serious and/or solemn
The exact meaning of this sense of grave can depend upon its context. For example:
  • "This is a grave problem," or "a situation of the utmost gravity." — important, dangerous, or causing worry
  • "She was in a grave mood upon returning from the funeral." — sad or solemn
  • "She looked me in the eye and gravely promised." — in a sincere and serious manner
Word Statistics
Book1 use
Library15 uses in 10 avg bks
SAT®*top 1000
1st useAct 1
Web Links
indifferent
6 uses
ROCKY—(shrugs his shoulders—indifferently) 'Well, don't tink I'm interested in dis Parritt guy.'
indifferently = unconcerned (without interest)
DefinitionGenerally indifferent means:
without interest
in various senses, including:
  • unconcerned — as in "She is indifferent to what is served to eat."
  • unsympathetic — as in "She is indifferent to his needs."
  • not of good quality (which may imply average or poor quality depending upon context) — as in "an indifferent performance"
  • impartial — as in "We need a judge who is indifferent."
Word Statistics
Book6 uses
Library15 uses in 10 avg bks
SAT®*top 1000
1st useAct 1
Web Links
indignant
10 uses
tearfully indignant
indignant = angered or annoyed at something unjust or wrong
Word Statistics
Book10 uses
Library16 uses in 10 avg bks
SAT®*top 500
1st useAct 1
Web Links
irascible
4 uses
It is entirely different from the usual irascible beefing he delights in and which no one takes seriously.
irascible = easily angered
Word Statistics
Book4 uses
Library1 use in 10 avg bks
1st useAct 3
Web Links
lockjaw
2 uses
(acidly) Any time you only take one sip of a drink, you'll have lockjaw and paralysis!†
lockjaw = a spasm of the jaw muscles so that the jaw remains tightly closed — caused by a bacterial infection that is typically contracted through a puncture wound with a dirty object
DefinitionGenerally lockjaw means:
a bacterial infection typically contracted through a puncture wound with a dirty object; causes a spasm of the jaw muscles so that the jaw remains tightly closed; prevented by the DTaP (diphtheria, tetanus, pertussis) vaccine and by subsequent booster shots every 10 years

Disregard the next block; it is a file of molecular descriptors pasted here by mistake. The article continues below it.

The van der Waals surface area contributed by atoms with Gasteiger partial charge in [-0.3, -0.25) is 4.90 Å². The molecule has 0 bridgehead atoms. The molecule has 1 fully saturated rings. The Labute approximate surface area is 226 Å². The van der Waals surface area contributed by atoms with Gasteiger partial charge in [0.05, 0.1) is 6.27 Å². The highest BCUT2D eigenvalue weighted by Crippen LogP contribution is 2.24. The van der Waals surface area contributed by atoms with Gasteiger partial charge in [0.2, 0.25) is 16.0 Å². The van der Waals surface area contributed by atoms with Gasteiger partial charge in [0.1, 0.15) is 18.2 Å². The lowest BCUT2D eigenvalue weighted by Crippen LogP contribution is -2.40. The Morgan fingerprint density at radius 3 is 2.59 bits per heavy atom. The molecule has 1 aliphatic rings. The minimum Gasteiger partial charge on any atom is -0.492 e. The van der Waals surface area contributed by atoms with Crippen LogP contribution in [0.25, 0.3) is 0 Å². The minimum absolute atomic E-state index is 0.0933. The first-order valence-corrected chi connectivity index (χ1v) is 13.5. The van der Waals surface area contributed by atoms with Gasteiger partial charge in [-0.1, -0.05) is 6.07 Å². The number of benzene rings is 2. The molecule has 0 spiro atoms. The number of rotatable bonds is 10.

Word Statistics
Book2 uses
Library0 uses in 10 avg bks
1st useAct 1
mollify
3 uses
CHUCK—(mollifyingly) Yeah, Baby, sure.†
mollifyingly = calm someone who is or may become angry or upset
Word Statistics
Book3 uses
Library1 use in 10 avg bks
1st useAct 2
Web Links
paralysis
13 uses
But Lewis, his hand about to push the swinging doors open, hesitates, as though struck by a sudden paralysis of the will,
paralysis = loss of the ability to move
DefinitionGenerally paralysis means:
loss of the ability to move the body or a part of it

or:

inability to act or make a decision
Word Statistics
Book13 uses
Library15 uses in 10 avg bks
1st useAct 1
Web Links
pugnacious
2 uses
In Hope the effect is apparent only in a bristling, touchy, pugnacious attitude.†
pugnacious = quick to fight or argue
Word Statistics
Book2 uses
Library0 uses in 10 avg bks
1st useAct 4
Web Links
stagnate
1 use
There is an atmosphere of oppressive stagnation in the room,
stagnation = dullness (from nothing developing beyond the same old routine)

(editor's note:  The suffix "-tion", converts a verb into a noun that denotes the action or result of the verb. Typically, there is a slight change in the ending of the root verb, as in action, education, and observation.)
DefinitionGenerally stagnate means:
staying still or not developing
Word Statistics
Book1 use
Library0 uses in 10 avg bks
1st useAct 4
Web Links
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Sample usage followed by this mark was not checked by an editor. Please let us know if you spot a problem.